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Record companies seek 10 percent increase in royalties

The end of a royalty agreement between the country's two leading satellite radio operators and a music industry organization may have a serious effect on how much money the companies need to dish out for music. At the end of the year, XM's and Sirius' deal with SoundExchange -- the group responsible for collecting royalty fees for artists and record labels -- is set to expire and along with it the terms of how much the satellite companies owe to broadcast certain music.

A move sure to have implications on the satellite radio industry, SoundExchange - representing record companies like Universal Music Group, Warner Music Group, Vivendi and Sony BMG - is asking for a 10 percent increased cut of Sirius' and XM's revenues next year with the rate jumping to 23 percent by 2012.

According to press reports, both XM and Sirius currently pay somewhere around seven percent of their revenues to SoundExchange. And while the two rival companies are normally battling for more subscribers, on this issue they have come together to offer the music-royalties group a reported one percent slice of the pie. Company execs have called the demands "a major handicap."

But SoundExchange said it was the deal's current structure that allowed both satellite operators to get off the ground and a renegotiated rate for the group's popular programming is more than fair. The organization reported collecting $43 million in royalties from XM and Sirius during 2005 with an expected $55 to $60 million more this year.

The Library of Congress' Copyright Royalty Board is anticipated to make a final decision on the matter in the future.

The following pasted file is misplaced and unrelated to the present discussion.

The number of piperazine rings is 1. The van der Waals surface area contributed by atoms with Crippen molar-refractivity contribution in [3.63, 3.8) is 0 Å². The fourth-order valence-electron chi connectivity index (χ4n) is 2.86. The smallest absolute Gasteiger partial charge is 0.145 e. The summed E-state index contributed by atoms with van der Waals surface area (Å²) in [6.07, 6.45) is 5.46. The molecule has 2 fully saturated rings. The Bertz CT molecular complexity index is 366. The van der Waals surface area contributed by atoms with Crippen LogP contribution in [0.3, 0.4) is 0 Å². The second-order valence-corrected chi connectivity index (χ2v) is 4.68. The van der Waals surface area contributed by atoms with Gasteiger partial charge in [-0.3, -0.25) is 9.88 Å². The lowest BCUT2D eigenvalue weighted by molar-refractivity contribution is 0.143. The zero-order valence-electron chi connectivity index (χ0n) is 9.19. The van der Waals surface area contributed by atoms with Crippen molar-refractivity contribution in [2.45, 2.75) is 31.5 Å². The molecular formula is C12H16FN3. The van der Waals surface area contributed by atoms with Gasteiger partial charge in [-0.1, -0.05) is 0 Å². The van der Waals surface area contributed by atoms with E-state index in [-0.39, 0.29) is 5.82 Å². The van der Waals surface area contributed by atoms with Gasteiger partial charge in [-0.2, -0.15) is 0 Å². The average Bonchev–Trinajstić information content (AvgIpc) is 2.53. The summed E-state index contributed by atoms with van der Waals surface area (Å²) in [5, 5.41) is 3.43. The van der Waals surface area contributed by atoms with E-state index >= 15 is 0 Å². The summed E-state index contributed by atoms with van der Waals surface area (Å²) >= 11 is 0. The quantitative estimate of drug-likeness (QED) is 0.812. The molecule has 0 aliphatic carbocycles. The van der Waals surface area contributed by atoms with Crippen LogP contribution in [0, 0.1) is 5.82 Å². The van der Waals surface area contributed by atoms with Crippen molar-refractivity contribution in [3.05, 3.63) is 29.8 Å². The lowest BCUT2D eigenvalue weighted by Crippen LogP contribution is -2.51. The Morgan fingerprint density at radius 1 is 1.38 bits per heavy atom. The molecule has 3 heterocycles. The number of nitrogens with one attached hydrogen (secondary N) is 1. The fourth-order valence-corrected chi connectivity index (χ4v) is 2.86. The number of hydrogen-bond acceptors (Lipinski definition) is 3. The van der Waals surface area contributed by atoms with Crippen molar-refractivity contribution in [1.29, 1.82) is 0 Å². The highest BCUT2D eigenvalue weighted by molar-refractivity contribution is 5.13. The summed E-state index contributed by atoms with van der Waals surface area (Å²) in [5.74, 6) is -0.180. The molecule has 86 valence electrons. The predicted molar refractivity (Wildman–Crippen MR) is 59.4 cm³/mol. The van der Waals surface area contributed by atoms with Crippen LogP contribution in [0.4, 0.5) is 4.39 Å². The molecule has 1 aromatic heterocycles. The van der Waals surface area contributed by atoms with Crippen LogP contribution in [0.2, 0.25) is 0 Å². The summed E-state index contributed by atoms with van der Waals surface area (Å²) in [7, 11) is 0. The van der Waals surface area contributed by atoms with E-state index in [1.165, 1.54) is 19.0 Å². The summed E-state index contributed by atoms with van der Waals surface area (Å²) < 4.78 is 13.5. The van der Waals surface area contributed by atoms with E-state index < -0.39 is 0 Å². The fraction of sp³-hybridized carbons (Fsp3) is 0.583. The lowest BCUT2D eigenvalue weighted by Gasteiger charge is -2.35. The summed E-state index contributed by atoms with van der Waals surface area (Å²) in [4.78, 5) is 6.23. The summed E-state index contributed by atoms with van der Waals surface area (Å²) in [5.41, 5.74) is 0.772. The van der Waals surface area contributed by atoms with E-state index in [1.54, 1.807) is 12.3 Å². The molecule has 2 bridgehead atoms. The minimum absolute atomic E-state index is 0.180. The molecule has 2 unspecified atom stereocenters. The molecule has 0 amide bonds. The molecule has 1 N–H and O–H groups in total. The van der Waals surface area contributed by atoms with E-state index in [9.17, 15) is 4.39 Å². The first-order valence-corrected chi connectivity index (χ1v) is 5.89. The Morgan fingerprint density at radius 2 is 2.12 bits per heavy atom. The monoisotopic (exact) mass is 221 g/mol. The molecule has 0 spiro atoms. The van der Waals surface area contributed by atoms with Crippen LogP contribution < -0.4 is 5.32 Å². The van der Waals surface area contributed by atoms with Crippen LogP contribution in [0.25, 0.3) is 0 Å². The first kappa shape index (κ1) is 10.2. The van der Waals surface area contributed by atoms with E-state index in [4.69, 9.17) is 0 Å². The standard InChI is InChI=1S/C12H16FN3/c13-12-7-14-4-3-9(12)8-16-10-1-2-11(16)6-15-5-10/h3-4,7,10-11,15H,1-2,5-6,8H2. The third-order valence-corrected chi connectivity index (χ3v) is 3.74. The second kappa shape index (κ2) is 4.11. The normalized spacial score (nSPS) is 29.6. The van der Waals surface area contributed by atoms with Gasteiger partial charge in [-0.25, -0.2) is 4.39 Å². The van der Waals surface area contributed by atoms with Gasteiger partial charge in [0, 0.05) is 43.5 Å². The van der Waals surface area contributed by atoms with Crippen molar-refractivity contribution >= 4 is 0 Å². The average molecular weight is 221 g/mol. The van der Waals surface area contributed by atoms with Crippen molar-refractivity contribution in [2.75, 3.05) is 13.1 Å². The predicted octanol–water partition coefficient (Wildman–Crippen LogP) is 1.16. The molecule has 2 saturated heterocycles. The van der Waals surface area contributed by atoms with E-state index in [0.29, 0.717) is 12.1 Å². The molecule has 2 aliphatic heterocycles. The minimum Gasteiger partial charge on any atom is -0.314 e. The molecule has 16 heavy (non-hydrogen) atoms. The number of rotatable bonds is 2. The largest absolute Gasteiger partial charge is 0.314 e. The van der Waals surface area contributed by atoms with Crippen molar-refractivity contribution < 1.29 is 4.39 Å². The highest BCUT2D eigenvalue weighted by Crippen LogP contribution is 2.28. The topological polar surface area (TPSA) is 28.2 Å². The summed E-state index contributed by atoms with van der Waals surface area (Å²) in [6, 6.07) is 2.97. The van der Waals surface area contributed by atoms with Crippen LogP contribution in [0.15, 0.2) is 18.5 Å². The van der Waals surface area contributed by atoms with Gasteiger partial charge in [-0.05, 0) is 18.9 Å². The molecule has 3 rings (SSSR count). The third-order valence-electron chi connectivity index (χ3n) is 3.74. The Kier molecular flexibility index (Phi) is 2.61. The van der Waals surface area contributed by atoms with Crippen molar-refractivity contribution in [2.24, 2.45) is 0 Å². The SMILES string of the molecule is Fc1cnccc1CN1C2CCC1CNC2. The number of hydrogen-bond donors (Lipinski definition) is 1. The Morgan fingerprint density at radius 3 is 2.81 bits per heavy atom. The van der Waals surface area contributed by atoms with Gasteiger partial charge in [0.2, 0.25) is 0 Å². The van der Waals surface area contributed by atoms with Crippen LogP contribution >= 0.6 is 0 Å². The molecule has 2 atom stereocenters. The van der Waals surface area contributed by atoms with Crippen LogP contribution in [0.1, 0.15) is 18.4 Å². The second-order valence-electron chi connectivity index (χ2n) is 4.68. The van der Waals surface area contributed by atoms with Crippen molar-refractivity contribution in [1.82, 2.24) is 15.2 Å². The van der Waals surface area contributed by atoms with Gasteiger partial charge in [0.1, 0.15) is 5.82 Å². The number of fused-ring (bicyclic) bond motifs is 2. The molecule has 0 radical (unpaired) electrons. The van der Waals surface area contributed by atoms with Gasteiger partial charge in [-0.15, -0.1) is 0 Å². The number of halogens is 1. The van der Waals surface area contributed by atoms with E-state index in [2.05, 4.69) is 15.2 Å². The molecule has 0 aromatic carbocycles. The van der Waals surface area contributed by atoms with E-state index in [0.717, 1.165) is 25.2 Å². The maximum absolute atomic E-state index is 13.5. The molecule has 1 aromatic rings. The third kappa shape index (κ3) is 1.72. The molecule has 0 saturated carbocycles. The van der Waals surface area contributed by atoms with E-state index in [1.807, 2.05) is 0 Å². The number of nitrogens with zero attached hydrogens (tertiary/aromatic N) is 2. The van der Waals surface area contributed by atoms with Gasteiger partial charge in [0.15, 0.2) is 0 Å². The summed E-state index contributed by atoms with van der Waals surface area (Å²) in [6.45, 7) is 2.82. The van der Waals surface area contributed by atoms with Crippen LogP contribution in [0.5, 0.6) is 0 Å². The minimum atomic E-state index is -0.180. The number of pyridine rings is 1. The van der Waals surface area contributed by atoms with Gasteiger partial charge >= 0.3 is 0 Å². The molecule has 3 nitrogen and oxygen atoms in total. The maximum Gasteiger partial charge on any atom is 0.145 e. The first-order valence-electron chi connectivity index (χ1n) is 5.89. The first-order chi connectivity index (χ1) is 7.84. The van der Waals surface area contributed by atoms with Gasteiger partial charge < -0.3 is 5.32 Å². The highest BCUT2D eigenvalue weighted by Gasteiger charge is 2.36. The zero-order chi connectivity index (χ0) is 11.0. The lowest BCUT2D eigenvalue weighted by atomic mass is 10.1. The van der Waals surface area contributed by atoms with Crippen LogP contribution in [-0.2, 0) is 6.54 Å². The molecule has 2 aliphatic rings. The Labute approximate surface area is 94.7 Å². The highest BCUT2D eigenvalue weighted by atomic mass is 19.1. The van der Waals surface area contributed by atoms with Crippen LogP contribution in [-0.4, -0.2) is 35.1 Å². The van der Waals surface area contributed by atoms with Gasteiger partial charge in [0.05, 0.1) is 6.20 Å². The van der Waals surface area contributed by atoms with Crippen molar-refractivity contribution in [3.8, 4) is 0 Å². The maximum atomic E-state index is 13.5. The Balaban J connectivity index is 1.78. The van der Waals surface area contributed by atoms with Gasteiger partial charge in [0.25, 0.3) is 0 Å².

www.SkyReport.com - used with permission
 

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Old Guys Rule!
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This could prove a huge burden on XM and Sirius, which have yet to show a profit. They'd have no choice but to raise rates, and the public might not stand for that.
 

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Cholly said:
This could prove a huge burden on XM and Sirius, which have yet to show a profit. They'd have no choice but to raise rates, and the public might not stand for that.
Fascinating. You already know that they're operating at a loss, but you think that an increase in one of their expenses will automatically become higher subscriber rates.

Prices are set to maximize profit or minimize loss. Sometimes a business will run at a loss as it builds market share; in such cases, the prices are set to maximize long-term profit by building the customer base. Prices are based much more on what consumers are willing to pay than on any particular expense. And in the case of satellite service providers, their fixed costs are a much higher percentage of total expenses than for most other businesses. That means that the incremental cost of adding a new subscriber is very small, even if an extra 2-3% of the revenue goes to the music folks.

Me, I'm encouraged that an independent arbiter will decide the matter. It guarantees a price that's pretty fair for both sides without the sat-company-vs.-programming-provider smackdowns we've seen too much of over the years.
 

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What I’m about to say really has nothing to do with this specific topic, but more along the lines general topic of the media hating satellite radio.

I find this all very ironic. Satellite radio, an industry that these alphabet idiot originations all thought would fail and wrote off 5 years ago. Now that the industry is successful they have to attack and smack down satellite radio because it has taken off and it is a threat. With all of the hurtles these two companies have faced I’m really surprised they’re still as much like they are today as they were in 2002.

Why are these two companies that were christened for failure creating such a controversy. To my knowledge all of the BS that Sirius and XM are going though has never happened to the first SDARS provider on the planet, WorldSpace. Why do XM and Sirius get the shaft and WorldSpace doesn’t. Oh yeah that right Worldspace doesn’t have to deal with the FCC, RIAA and NAB.
 
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